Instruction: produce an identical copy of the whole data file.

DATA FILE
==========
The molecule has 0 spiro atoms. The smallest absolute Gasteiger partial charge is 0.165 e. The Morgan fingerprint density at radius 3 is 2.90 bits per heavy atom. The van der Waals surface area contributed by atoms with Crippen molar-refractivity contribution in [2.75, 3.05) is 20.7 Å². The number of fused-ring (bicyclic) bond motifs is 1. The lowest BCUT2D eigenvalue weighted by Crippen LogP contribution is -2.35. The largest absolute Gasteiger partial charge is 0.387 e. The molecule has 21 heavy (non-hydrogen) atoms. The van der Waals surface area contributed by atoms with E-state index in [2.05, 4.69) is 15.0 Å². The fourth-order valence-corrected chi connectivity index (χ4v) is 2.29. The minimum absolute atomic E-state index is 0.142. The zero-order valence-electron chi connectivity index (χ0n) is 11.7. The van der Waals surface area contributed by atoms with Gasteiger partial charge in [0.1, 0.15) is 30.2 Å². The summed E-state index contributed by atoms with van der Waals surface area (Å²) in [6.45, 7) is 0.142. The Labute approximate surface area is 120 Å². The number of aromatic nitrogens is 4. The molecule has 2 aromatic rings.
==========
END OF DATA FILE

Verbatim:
The molecule has 0 spiro atoms. The smallest absolute Gasteiger partial charge is 0.165 e. The Morgan fingerprint density at radius 3 is 2.90 bits per heavy atom. The van der Waals surface area contributed by atoms with Crippen molar-refractivity contribution in [2.75, 3.05) is 20.7 Å². The number of fused-ring (bicyclic) bond motifs is 1. The lowest BCUT2D eigenvalue weighted by Crippen LogP contribution is -2.35. The largest absolute Gasteiger partial charge is 0.387 e. The molecule has 21 heavy (non-hydrogen) atoms. The van der Waals surface area contributed by atoms with E-state index in [2.05, 4.69) is 15.0 Å². The fourth-order valence-corrected chi connectivity index (χ4v) is 2.29. The minimum absolute atomic E-state index is 0.142. The zero-order valence-electron chi connectivity index (χ0n) is 11.7. The van der Waals surface area contributed by atoms with Gasteiger partial charge in [0.1, 0.15) is 30.2 Å². The summed E-state index contributed by atoms with van der Waals surface area (Å²) in [6.45, 7) is 0.142. The Labute approximate surface area is 120 Å². The number of aromatic nitrogens is 4. The molecule has 2 aromatic rings.